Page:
Markets, be they goods markets or financial markets, are variations around the concept of auctions. Notable auctions types are the Dutch Auction, which was commonly used in the crypto bull market of 2017 by investors to sell their stakes in initial coin offerings, and the Double Auction which we’ll be using in this article.
What’s a Double Auction?
In a double auction, potential buyers and sellers submit their orders to the marketplace, which will then define a clearing price at which sellers who provided a price below the clearing price, and buyers who bid higher than this computed price, will be matched.
Here’s a simple example:
Actor A sends a sell order for a quantity of 100 with a price of 9
Actor B sends a buy order for a quantity of 100 with a price of 10
Since quantities are equal, clearing price will be at 9.5, which is the midpoint between the two orders
This procedure has 2 objectives:
Maximize volume traded
Maximize utility of actors involved
From this it follows that our previous example is optimal: all outstanding orders have been completely met and both parties involved receive a better than expected outcome (buyer got the goods for cheaper that his bid price, while seller got a more expensive price).
The additional benefit is that a double auction is pretty simple to implement.
Implementing a Double Auction
It’s good practice to add typing information to your classes, and I also like to define dataclasses to serve as a kind of struct, so we’ll start by defining an order class, which stores the information from an order, and a match object to store bid and offer which have been matched.
from typing import List from dataclasses import dataclass @dataclassclassOrder(object): CreatorID: int Side: bool Quantity: int Price: int@dataclassclassMatch(object): Bid: Order Offer: Order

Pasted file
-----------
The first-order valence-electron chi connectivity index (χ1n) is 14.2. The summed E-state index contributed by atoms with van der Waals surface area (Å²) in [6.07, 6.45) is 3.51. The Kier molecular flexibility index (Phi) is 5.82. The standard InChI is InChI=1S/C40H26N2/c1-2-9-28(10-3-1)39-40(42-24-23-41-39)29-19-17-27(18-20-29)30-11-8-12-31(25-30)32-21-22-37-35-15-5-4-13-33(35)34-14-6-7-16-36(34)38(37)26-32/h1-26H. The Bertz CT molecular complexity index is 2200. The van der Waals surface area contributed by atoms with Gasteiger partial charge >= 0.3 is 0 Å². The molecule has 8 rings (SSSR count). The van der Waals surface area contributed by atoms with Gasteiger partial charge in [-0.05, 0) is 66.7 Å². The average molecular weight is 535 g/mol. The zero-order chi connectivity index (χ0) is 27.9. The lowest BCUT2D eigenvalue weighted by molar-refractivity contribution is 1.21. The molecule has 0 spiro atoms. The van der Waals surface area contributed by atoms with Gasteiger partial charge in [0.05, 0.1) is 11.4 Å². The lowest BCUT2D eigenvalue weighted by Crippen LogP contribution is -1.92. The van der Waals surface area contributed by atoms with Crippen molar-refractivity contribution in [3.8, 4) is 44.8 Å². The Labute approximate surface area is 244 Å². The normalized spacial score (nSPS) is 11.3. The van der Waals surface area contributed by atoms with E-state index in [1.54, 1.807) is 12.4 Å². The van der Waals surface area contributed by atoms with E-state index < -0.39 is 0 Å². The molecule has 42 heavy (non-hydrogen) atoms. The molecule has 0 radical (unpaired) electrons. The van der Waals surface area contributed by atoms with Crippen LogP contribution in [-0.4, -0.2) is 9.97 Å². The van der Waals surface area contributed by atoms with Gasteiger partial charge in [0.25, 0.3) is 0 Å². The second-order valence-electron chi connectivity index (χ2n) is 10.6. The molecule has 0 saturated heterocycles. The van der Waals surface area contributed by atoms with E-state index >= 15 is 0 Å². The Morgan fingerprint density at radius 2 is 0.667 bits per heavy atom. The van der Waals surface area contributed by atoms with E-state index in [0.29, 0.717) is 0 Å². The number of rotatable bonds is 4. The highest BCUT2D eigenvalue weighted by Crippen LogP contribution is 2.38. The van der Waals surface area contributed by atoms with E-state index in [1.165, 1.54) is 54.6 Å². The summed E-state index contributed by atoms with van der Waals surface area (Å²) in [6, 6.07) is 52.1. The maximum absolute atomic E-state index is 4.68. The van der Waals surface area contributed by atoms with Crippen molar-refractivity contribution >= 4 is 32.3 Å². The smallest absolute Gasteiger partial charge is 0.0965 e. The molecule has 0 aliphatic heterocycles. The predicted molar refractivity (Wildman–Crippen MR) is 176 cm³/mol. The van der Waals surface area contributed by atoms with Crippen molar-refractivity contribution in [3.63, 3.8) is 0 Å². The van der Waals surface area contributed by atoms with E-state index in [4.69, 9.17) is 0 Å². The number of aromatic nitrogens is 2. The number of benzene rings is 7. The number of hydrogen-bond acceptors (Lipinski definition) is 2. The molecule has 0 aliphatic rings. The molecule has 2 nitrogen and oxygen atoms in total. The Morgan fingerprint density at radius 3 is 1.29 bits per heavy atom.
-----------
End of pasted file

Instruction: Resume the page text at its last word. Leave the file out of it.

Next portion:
Now we’ll create a Market class, which will handle information related to orders and matches, and expose a function to add Orders and seperate them according to whether they are bids or offers
Now we’ll focus on matching orders. Orders can only be matched if proposed buying price >= proposed selling price, so our first step will be to order bids from high to low, and offers from low to high.
Then we’ll iterate on all orders following these steps and try to match trades according to price and quantity:
Check if bid price >= offer price. If not, break loop
Check if one of the order has higher quantity and split the extra in a new order which is appended to the start of the bid or offer stack
use the bid and offer as inputs to create a new match object
Now let’s perform a quick check to ensure our market works as expected.
# Create market instance and test orders market = Market() buyOrder = Order(CreatorID=0, Side=False, Quantity=100, Price=10) sellOrder = Order(CreatorID=1, Side=True, Quantity=100, Price=9) # Send orders to market market.AddOrder(buyOrder) market.SellOrder(sellOrder) # Match orders market.MatchOrders()# Get the clearing price market.ComputeClearingPrice()# returns 9
Our little example seems to show everything working as expected: our orders get matched and we get 9 as the average price for 9 + 10… Wait a minute! 9 is not the mean between 9 and 10, what’s going on?
Well if you look back to the code we wrote, you’ll notice we have defined prices as integers, and the calculated midpoint gets cast back to int.
There are 2 main reasons for using integers instead of float:
Faster computations. Integers are faster than floats
Precision. Integers have no accumulating error
We’ll be losing information with casting the clearing price back to int, but I think that should be ok as long as we adjust the prices to allow for better precision. Python usually allocates 32 bits for an integer (so you get a value of up to 2^31 since we are using signed integers), and python allocates even more bits if needed (longint in Python2 which became part of the std of Python3). If you instead want to use floats, feel free to do it, there’s only a few things to change.